Love is the Drug: The Great Oxytocin Facts | Durex
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Love is the Drug: The Great Oxytocin Facts

Discover more about oxytocin, the 'love' hormone, and how love can make you want more sex, and how more sex can make you love more.

What is oxytocin?

In truth, science is still discovering what oxytocin can do. Research is ongoing and it keeps on throwing up surprising and intriguing results. What we do know is that this, the ‘love’, ‘cuddle’ or ‘trust’ hormone is produced in the brain by the hypothalamus, and then transfers to the pituitary gland, which releases it into the bloodstream. It’s also a neurotransmitter – oxytocin receptors are found on cells throughout the body. Levels of the hormone tend to be higher during both stressful and socially bonding experiences. It is released in large amounts during labour, and after stimulation of the nipples, and so is a facilitator for childbirth and breastfeeding[i].

What does it do?

The simple act of bodily contact via touch will make the brain release low levels of oxytocin – both in yourself and in the person you're making contact with. Some foods (specifically ones that contain phytoestrogens such as apples, ginger, plums, wheat, tomatoes, chick peas, garlic and oregano, eggs, bananas and peppers) can also trigger production, as can receiving psychological support, empathy and compassion. Crucially, it is an important brain compound in building trust, which is so necessary in developing deep emotional relationships[ii].

How it can affect your sex-life

Oxytocin helps to create sexual arousal[iii] and can help men keep their erections[iv]

And a cocktail of brain chemicals that includes oxytocin is released in men during ejaculation. These chemicals can intensify bonding between partners, which helps couples establish a greater sense of intimacy and attachment. Oxytocin, along with dopamine and norepinephrine, are believed to be highly critical in long-term relationships. Basically, it’s what makes you feel much closer to each another after sex. To that end, the time you spend together after sex might be as important to your relationship as what happens before it[v].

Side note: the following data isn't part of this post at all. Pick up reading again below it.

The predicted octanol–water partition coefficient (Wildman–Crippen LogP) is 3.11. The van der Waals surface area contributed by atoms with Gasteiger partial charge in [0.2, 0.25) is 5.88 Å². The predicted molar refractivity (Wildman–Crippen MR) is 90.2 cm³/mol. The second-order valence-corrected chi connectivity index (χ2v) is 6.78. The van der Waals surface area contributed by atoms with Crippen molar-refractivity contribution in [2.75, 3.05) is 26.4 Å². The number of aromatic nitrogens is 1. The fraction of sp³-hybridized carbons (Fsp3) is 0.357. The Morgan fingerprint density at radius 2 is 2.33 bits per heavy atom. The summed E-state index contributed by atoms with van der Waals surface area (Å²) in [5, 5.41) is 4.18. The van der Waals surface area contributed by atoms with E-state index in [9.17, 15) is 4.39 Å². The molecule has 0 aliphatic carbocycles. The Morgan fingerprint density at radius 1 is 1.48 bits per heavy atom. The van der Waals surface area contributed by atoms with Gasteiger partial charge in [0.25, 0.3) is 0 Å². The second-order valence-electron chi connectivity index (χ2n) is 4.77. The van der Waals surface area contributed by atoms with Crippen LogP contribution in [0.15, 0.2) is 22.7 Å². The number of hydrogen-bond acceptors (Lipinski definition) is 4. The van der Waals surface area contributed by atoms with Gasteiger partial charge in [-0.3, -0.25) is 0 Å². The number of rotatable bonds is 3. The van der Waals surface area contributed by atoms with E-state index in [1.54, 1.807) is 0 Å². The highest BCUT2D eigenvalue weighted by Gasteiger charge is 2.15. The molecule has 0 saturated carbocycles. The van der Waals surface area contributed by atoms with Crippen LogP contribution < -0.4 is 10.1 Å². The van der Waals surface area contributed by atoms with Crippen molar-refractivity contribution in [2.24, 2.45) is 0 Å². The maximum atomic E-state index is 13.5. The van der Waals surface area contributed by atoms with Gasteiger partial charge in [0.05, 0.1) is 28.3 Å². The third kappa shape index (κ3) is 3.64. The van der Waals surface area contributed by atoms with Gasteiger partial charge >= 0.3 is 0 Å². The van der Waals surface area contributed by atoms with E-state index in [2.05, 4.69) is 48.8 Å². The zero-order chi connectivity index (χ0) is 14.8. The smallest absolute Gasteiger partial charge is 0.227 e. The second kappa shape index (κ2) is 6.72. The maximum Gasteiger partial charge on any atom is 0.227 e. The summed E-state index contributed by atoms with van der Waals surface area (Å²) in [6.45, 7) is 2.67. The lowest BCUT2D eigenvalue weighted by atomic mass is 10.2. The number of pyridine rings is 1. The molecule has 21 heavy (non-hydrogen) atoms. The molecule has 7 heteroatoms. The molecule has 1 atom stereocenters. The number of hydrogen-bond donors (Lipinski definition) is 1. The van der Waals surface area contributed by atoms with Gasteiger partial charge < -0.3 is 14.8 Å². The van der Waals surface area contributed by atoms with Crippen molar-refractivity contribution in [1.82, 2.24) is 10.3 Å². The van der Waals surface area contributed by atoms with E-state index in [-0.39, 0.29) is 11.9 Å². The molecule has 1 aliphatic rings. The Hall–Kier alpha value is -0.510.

It’s believed that women who climax have higher levels of oxytocin in their systems, which can make you feel more trusting and connected[vi]. So when you feel the urge to share your intimate feelings after love making, it may well be the hormones talking. It’s worth remembering that oxytocin lasts in the body for about three minutes but the effects can last up to three hours, so having sex in the morning should set you up for a very good day.

But that’s not all. Not only does it play a role in producing contractions at childbirth and in helping in lactation, studies have also investigated its role in psychological conditions such as overcoming fear[vii], depression, addiction[viii], autism[ix] and anorexia.

 

[i] The orgasmic history of oxytocin: Love, lust, and labor. Navneet Magon and Sanjay Kalra - Indian J Endocrinol Metab. 2011 Sep; 15(Suppl3): S156–S161.
[ii] Oxytocin increases trust in humans. Michael Kosfeld, Markus Heinrichs, Paul J. Zak, Urs Fischbacher & Ernst Fehr. Nature 435, 673-676 (2 June 2005) | doi:10.1038/nature03701; Received 20 April 2005; Accepted 5 May 2005
[iii] The endocrinology of sexual arousal. J Bancroft. The Kinsey Institute, Indiana University, Morrison Hall third floor, Bloomington, Indiana 47405, USA
[iv] Oxytocin Stimulation of Penile Erection. Pharmacology, Site, and Mechanism of Actiona ANTONIO ARGIOLAS* Article first published online: 17 DEC 2006
[v] VARIATION IN REPRODUCTIVE STRATEGIES INFLUENCES POST-COITAL EXPERIENCES WITH PARTNERS. Daniel Kruger and Susan Hughes. Journal of Social, Evolutionary, and Cultural Psychology www.jsecjournal.com - 2010, 4(4), 254-264.
[viii] The orgasmic history of oxytocin: Love, lust, and labor. Navneet Magon and Sanjay Kalra. Indian J Endocrinol Metab. 2011 Sep; 15(Suppl3): S156–S161.
[ix] Modahl C, Green L, Fein D et al. (1998). “Plasma oxytocin levels in autistic children”. Biol Psychiatry 43 (4): 270–7. Carmichael MS, Humbert R, Dixen J, Palmisano G, Greenleaf W, Davidson JM (1987). “Plasma oxytocin increases in the human sexual response,” J Clin Endocrinol Metab 64:27-31 PMID 3782434